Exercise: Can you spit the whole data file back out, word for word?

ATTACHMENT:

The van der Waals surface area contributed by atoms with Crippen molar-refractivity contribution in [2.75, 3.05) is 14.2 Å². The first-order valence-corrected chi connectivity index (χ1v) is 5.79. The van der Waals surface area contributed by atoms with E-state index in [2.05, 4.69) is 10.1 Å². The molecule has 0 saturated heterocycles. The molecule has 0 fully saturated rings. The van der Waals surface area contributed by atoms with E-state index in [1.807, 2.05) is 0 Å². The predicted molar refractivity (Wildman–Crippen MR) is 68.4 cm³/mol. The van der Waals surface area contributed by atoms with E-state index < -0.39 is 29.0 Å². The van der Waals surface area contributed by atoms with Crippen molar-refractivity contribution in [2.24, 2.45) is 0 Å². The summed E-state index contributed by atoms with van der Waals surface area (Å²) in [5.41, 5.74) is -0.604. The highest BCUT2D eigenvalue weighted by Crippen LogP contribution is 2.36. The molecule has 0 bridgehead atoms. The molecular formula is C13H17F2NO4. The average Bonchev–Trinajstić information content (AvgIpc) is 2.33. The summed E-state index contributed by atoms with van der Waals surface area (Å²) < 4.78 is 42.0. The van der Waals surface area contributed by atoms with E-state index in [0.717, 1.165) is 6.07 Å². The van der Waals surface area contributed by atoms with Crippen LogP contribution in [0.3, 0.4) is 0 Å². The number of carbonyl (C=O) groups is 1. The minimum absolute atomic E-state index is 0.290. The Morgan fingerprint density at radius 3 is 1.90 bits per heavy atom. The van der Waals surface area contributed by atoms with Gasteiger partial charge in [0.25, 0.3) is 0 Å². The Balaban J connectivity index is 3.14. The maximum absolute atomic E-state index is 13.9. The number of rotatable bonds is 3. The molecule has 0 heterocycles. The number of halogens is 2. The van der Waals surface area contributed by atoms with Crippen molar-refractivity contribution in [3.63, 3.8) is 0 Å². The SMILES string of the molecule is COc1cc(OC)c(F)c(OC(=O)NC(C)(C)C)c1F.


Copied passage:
The van der Waals surface area contributed by atoms with Crippen molar-refractivity contribution in [2.75, 3.05) is 14.2 Å². The first-order valence-corrected chi connectivity index (χ1v) is 5.79. The van der Waals surface area contributed by atoms with E-state index in [2.05, 4.69) is 10.1 Å². The molecule has 0 saturated heterocycles. The molecule has 0 fully saturated rings. The van der Waals surface area contributed by atoms with E-state index in [1.807, 2.05) is 0 Å². The predicted molar refractivity (Wildman–Crippen MR) is 68.4 cm³/mol. The van der Waals surface area contributed by atoms with E-state index < -0.39 is 29.0 Å². The van der Waals surface area contributed by atoms with Crippen molar-refractivity contribution in [2.24, 2.45) is 0 Å². The summed E-state index contributed by atoms with van der Waals surface area (Å²) in [5.41, 5.74) is -0.604. The highest BCUT2D eigenvalue weighted by Crippen LogP contribution is 2.36. The molecule has 0 bridgehead atoms. The molecular formula is C13H17F2NO4. The average Bonchev–Trinajstić information content (AvgIpc) is 2.33. The summed E-state index contributed by atoms with van der Waals surface area (Å²) < 4.78 is 42.0. The van der Waals surface area contributed by atoms with E-state index in [0.717, 1.165) is 6.07 Å². The van der Waals surface area contributed by atoms with Crippen LogP contribution in [0.3, 0.4) is 0 Å². The number of carbonyl (C=O) groups is 1. The minimum absolute atomic E-state index is 0.290. The Morgan fingerprint density at radius 3 is 1.90 bits per heavy atom. The van der Waals surface area contributed by atoms with Gasteiger partial charge in [0.25, 0.3) is 0 Å². The Balaban J connectivity index is 3.14. The maximum absolute atomic E-state index is 13.9. The number of rotatable bonds is 3. The molecule has 0 heterocycles. The number of halogens is 2. The van der Waals surface area contributed by atoms with Crippen molar-refractivity contribution in [3.63, 3.8) is 0 Å². The SMILES string of the molecule is COc1cc(OC)c(F)c(OC(=O)NC(C)(C)C)c1F.